From our team here at NGV, we’d like to express our very best wishes to our community at this time.

Due to the evolving nature of COVID-19 and after following closely the State and Federal Government’s advice, we have extended the NGV’s temporary closure until 30 June.

If you have pre-purchased tickets for current exhibitions or upcoming programs, our team will be in contact with you shortly to arrange full refunds.

We encourage you to visit our website and follow #NGVEveryDay on social media for updates and daily inspiration.

We are very grateful for the loyalty and understanding of the NGV community and wish everyone well during this time.


Monet’s studio boat

Claude Monet
Field of yellow irises at Giverny (Champ d’iris jaunes à Giverny) 1887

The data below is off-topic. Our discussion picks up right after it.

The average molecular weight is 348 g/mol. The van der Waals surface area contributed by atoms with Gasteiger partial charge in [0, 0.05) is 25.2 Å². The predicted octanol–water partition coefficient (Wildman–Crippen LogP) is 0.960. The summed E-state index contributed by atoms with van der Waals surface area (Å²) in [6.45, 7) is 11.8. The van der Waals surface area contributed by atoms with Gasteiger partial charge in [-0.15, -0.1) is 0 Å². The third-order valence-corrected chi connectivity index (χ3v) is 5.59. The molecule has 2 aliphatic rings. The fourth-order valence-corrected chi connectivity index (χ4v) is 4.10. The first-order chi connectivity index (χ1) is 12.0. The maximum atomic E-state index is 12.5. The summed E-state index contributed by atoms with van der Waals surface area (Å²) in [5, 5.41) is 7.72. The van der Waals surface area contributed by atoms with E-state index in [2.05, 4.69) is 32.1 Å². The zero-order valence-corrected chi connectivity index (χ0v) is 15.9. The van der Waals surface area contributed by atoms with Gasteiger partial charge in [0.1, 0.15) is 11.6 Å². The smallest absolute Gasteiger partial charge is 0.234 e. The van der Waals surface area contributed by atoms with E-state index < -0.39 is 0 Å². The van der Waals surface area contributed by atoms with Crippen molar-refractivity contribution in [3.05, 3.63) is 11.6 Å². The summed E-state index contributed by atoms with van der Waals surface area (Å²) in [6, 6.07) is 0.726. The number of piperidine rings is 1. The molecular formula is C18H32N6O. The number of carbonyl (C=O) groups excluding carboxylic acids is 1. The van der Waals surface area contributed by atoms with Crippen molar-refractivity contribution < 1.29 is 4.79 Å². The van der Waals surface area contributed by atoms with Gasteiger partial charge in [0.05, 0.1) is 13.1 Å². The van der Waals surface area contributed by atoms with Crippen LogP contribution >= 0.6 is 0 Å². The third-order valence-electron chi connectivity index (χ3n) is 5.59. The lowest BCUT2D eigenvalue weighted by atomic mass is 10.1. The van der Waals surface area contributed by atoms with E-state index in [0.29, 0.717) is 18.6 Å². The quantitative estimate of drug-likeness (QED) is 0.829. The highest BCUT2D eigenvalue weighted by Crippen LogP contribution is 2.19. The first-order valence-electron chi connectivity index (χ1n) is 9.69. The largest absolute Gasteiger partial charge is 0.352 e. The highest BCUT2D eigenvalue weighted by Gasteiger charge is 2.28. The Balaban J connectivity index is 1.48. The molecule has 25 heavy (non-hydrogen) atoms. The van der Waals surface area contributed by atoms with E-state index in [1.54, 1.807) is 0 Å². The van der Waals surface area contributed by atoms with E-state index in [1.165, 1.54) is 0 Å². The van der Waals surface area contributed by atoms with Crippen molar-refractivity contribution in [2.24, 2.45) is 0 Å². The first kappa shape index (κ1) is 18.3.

For Monet, painting water was a grand obsession and he was quick to have a boat built and equipped with a semi-enclosed cabin that he could use as a studio in which to sit and paint. In the summer of 1874, Monet and his friends Édouard Manet and Pierre-Auguste Renoir spent many pleasant hours drifting along the Seine near Argenteuil, painting each other’s portraits and capturing the rustic idyll of their surrounds. In 1887, the American artists John Singer Sargent and Theodore Robinson and the sculptor Auguste Rodin were invited to join him on painting excursions when he took the studio boat out. By this time the Monet family had moved further along the Seine to the town of Giverny. A glorious painting in the exhibition, Field of yellow irises at Giverny, dates from this period. It is easy to imagine Monet and his friends stopping along the riverbank to paint this field of flowers in full bloom.